Control is really an illusion, especially when it comes to other people. The only thing that we really CAN control is our actions and reactions. So, when Oliver decides in the middle of the night that he is starving or that he just needs some cuddles I submit. I let go. And I choose love and gratitude.
In those dark, quiet moments in the middle of the night, when I am so tired I can barely think straight, I remember that his needs are not under my control. And I settle in, because in those moments, I am the only one who can really show up for him the way that he needs. And I cherish those moments. The smell of him. Those little starfish hands holding my breast. The little humm he makes as he nurses. Letting go and just loving him feels like the most natural thing that I can do in the world.
Conception, pregnancy and childbirth are amazing, sacred, womanly experiences. They made me feel incredibly powerful, beautiful and robust. But do you know what feels even more amazing, sacred and womanly?
I am the holder of hurt feelings. The kisser of boo boos. The champion of life lessons. I have the privilege of teaching my two boys about life. I have the privilege of learning FROM my boys about life. And that is powerful.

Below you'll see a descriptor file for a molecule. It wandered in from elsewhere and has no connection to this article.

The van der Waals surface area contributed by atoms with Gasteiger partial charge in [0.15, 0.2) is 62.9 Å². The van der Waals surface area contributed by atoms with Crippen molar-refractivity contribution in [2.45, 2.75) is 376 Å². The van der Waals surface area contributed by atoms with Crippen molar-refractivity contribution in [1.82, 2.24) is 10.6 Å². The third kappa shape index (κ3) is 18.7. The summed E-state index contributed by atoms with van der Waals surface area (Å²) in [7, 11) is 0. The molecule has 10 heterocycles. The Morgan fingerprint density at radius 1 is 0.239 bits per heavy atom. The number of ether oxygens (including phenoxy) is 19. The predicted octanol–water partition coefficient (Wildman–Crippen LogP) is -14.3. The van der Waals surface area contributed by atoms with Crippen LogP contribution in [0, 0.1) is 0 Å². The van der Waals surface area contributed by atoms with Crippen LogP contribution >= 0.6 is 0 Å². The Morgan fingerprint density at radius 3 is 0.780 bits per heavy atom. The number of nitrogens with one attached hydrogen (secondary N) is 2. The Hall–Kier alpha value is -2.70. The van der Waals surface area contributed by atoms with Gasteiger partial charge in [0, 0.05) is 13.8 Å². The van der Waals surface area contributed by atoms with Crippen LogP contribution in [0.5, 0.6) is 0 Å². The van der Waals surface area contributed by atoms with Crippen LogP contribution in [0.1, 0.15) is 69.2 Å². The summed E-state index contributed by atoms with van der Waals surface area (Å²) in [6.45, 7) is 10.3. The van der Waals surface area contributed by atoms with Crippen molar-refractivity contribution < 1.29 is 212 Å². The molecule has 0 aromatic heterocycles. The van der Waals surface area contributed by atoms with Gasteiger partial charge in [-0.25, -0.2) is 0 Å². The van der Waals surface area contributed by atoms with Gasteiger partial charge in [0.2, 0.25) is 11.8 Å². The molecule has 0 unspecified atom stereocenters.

Holding a baby in my body doesn’t hold a candle to the gift of parenting. And that’s what I grieve when I think of my lost babies. I will never clap when I see them toddle their first steps. I will never hear them sing a song. I will never see the joy on their faces when we hike in the woods. I will never hold them, comfort them, scold them.
Mothers come in all forms. There are mothers who birth their children and raise them. There are mothers who trust others to raise the children that they birth because they know that it is best. There are mothers who never give birth, who adopt and foster. And there are mothers who never get to meet their children, who’s lives are ultimately changed forever by loss. And each of those experiences is big and precious and valid.
Body Image is a Practice and a Journey
When first started to try and conceive after the ectopic I thought I felt pretty good about my body. I had worked really hard to look at my body with love and kindness. To cherish all the amazing things that my body could DO!
But then my body DIDN’T.
My body failed me. It betrayed me. I felt like less of a woman. I was on edge, checking my panties all the time for signs of failure.
As part of my healing process after my miscarriages I had to learn that my relationship with my body is a constant practice. My body is family. I don’t just love it when it does what I want. I love it even in sickness and darkness. Having a rainbow baby helped me realize that I must choose every day to love myself. Some days, like my times of loss, that will be incredibly hard. And others, like when I was pregnant with Oliver, it felt like a daily celebration.
I’m certain that I will teach my sons many things. But I’m also certain that they will teach me just as much. As a verse in the song “Somewhere over the Rainbow” goes,
I hear babies cry and I watch them grow,
They’ll learn much more than we’ll know
And I think to myself
What a wonderful world